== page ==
Anti-adhesive effects of plant wax coverage on insect attachment.

Gorb, Elena and Gorb, Stanislav (2017) Anti-adhesive effects of plant wax coverage on insect attachment. Journal of Experimental Botany, 68 (19). pp. 5323-5337. DOI 10.1093/jxb/erx271.

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Abstract

The long period of reciprocal antagonistic coevolution between some insect and plant species has led to the development of plant surface attributes that reduce insect attachment. These features serve as a defence against herbivores, sap-sucking insects and nectar robbers, contribute to a temporary capture of insect pollinators, and prevent the escape of insects from traps of carnivorous plants. This review summarises the literature on attachment-mediated insect–plant interactions. A short introduction to attachment systems of insects is presented and the effect of three-dimensional epicuticular waxes on insect attachment is illustrated by many examples. Special attention is given to the mechanisms of the anti-attachment properties of plant wax structures (the roughness hypothesis, the contamination hypothesis, the fluid-adsorption hypothesis, and the wax-dissolving hypothesis) and their ecological implications.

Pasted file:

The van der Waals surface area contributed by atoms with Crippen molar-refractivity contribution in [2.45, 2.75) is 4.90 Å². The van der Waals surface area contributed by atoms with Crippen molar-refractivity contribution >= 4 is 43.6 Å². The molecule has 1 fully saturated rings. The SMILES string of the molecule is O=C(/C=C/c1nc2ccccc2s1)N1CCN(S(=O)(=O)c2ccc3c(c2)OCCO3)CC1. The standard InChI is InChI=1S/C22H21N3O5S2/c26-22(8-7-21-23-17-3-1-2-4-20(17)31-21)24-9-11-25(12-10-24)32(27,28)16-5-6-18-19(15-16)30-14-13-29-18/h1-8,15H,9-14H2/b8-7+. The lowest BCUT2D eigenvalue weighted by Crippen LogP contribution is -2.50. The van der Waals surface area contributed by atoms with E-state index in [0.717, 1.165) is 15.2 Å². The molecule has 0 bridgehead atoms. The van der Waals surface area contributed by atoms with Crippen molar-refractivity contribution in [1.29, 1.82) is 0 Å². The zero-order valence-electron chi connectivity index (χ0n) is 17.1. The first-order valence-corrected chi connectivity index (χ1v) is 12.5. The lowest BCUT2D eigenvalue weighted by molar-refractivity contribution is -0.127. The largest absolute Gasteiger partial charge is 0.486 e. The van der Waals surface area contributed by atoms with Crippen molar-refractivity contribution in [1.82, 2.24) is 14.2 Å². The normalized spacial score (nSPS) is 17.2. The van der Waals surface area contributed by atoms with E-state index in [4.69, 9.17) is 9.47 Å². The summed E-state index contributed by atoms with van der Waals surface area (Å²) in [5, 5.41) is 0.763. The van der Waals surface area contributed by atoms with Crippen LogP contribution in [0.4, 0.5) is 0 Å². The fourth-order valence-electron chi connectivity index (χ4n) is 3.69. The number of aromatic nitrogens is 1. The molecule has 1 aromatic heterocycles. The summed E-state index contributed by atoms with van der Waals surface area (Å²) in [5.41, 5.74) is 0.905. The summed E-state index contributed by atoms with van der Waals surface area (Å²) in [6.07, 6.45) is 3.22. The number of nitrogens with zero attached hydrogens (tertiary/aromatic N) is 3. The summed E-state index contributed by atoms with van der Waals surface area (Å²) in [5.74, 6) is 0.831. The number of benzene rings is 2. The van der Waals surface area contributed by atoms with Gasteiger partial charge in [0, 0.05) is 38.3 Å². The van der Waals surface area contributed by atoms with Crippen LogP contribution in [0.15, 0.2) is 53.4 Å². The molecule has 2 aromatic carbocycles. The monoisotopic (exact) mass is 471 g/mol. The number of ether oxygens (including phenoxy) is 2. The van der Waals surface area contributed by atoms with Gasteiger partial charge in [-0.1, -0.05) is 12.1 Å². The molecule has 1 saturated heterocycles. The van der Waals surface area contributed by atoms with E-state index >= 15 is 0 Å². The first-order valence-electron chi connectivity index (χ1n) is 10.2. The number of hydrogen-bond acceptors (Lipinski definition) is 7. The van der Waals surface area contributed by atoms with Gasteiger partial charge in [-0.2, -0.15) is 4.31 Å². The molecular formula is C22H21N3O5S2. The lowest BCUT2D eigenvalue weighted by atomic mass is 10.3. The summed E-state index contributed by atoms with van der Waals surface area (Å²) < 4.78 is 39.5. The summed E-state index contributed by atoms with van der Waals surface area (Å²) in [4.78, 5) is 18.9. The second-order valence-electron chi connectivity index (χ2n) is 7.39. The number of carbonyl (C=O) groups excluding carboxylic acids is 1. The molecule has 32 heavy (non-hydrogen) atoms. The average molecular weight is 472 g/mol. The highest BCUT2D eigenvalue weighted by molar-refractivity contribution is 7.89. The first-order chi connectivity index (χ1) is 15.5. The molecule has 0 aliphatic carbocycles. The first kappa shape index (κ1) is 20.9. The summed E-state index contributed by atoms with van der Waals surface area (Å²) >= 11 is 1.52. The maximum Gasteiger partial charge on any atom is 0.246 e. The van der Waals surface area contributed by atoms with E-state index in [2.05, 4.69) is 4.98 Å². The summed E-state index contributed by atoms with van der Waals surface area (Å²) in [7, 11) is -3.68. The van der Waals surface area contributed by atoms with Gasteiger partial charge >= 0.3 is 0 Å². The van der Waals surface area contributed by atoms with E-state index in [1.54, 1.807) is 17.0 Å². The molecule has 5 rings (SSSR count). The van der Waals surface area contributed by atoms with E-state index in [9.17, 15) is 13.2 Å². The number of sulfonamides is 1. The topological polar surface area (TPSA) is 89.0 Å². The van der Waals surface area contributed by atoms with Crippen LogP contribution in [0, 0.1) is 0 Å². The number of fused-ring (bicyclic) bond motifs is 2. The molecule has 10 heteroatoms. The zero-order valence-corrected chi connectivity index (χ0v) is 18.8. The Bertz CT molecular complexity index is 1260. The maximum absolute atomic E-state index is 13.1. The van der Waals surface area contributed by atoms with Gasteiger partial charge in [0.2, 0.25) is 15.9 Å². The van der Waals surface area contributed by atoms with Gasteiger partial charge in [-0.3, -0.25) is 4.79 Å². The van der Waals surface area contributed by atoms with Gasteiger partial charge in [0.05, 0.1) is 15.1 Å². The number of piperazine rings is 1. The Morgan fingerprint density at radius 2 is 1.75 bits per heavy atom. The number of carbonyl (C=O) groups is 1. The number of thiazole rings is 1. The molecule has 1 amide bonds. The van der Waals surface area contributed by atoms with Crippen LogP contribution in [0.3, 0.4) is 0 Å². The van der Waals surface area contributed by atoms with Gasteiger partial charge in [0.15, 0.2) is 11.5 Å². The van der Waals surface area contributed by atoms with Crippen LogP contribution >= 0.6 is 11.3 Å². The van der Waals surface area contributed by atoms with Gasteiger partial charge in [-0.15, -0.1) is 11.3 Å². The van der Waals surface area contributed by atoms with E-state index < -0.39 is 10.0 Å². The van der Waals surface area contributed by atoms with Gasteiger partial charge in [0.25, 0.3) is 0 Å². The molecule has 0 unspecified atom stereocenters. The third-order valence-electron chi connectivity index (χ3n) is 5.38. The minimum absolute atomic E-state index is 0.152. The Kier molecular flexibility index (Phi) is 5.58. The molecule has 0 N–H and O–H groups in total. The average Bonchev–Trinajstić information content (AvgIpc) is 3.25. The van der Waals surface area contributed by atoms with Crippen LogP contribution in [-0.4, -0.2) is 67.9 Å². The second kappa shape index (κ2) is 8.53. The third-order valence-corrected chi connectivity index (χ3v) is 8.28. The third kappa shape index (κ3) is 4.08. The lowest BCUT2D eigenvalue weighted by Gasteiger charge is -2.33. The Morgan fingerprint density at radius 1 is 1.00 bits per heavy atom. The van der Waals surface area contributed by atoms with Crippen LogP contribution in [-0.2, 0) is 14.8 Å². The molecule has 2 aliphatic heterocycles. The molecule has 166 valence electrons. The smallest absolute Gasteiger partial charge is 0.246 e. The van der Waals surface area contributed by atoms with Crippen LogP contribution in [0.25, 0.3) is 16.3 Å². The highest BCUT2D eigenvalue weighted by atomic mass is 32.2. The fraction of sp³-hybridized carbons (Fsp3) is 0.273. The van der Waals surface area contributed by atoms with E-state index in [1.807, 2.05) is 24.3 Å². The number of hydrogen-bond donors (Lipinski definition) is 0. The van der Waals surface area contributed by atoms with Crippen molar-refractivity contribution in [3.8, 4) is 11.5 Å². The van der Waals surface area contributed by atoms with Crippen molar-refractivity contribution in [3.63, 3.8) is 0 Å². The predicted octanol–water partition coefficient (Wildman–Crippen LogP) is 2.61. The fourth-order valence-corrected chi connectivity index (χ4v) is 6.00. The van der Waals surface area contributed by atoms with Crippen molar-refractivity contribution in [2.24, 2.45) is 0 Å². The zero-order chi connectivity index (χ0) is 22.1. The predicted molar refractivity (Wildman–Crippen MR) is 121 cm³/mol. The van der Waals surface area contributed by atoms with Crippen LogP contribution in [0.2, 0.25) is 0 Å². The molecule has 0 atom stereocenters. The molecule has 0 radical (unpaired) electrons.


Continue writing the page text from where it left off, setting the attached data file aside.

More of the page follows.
Document Type: Article
Keywords: Adhesive pad, epicuticular wax, mechanism, reduction, three-dimensional coverage, wax crystals
Research affiliation: Kiel University > Kiel Marine Science
OceanRep > The Future Ocean - Cluster of Excellence
Kiel University
Refereed: Yes
Open Access Journal?: No
DOI etc.: 10.1093/jxb/erx271
ISSN: 0022-0957
Projects: Future Ocean
Date Deposited: 18 Dec 2017 10:11
Last Modified: 25 Apr 2019 09:11
URI: http://oceanrep.geomar.de/id/eprint/40701

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